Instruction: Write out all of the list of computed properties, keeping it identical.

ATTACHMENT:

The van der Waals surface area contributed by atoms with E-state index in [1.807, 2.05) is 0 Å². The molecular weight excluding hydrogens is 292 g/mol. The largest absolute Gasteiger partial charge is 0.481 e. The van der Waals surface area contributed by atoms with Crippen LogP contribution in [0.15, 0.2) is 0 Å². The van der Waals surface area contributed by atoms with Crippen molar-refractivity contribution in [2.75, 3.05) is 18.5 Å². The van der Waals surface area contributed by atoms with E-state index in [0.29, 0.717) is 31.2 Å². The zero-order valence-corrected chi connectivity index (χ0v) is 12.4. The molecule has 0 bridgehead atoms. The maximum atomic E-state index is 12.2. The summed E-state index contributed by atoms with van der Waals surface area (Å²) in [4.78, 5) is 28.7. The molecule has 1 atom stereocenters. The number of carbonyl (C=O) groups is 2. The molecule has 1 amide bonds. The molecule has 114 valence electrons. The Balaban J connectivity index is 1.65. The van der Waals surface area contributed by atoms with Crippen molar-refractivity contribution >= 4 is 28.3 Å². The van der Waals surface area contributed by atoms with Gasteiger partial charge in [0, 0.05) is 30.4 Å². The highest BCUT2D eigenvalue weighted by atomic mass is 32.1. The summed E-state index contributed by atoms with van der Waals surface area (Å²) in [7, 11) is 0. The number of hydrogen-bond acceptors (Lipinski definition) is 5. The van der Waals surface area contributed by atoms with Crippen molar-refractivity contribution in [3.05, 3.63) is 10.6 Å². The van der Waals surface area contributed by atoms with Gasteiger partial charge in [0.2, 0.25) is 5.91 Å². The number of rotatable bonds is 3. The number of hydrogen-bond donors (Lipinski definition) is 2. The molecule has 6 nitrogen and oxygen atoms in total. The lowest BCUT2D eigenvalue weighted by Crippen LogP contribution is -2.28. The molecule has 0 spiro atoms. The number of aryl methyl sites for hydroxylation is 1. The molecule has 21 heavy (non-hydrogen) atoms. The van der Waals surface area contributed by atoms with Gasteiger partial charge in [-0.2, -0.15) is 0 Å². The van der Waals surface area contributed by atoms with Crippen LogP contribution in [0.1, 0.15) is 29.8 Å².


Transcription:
The van der Waals surface area contributed by atoms with E-state index in [1.807, 2.05) is 0 Å². The molecular weight excluding hydrogens is 292 g/mol. The largest absolute Gasteiger partial charge is 0.481 e. The van der Waals surface area contributed by atoms with Crippen LogP contribution in [0.15, 0.2) is 0 Å². The van der Waals surface area contributed by atoms with Crippen molar-refractivity contribution in [2.75, 3.05) is 18.5 Å². The van der Waals surface area contributed by atoms with E-state index in [0.29, 0.717) is 31.2 Å². The zero-order valence-corrected chi connectivity index (χ0v) is 12.4. The molecule has 0 bridgehead atoms. The maximum atomic E-state index is 12.2. The summed E-state index contributed by atoms with van der Waals surface area (Å²) in [4.78, 5) is 28.7. The molecule has 1 atom stereocenters. The number of carbonyl (C=O) groups is 2. The molecule has 1 amide bonds. The molecule has 114 valence electrons. The Balaban J connectivity index is 1.65. The van der Waals surface area contributed by atoms with Crippen molar-refractivity contribution >= 4 is 28.3 Å². The van der Waals surface area contributed by atoms with Gasteiger partial charge in [0, 0.05) is 30.4 Å². The highest BCUT2D eigenvalue weighted by atomic mass is 32.1. The summed E-state index contributed by atoms with van der Waals surface area (Å²) in [7, 11) is 0. The number of hydrogen-bond acceptors (Lipinski definition) is 5. The van der Waals surface area contributed by atoms with Crippen molar-refractivity contribution in [3.05, 3.63) is 10.6 Å². The van der Waals surface area contributed by atoms with Gasteiger partial charge in [0.2, 0.25) is 5.91 Å². The number of rotatable bonds is 3. The number of hydrogen-bond donors (Lipinski definition) is 2. The molecule has 6 nitrogen and oxygen atoms in total. The lowest BCUT2D eigenvalue weighted by Crippen LogP contribution is -2.28. The molecule has 0 spiro atoms. The number of aryl methyl sites for hydroxylation is 1. The molecule has 21 heavy (non-hydrogen) atoms. The van der Waals surface area contributed by atoms with Gasteiger partial charge in [-0.2, -0.15) is 0 Å². The van der Waals surface area contributed by atoms with Crippen LogP contribution in [0.1, 0.15) is 29.8 Å².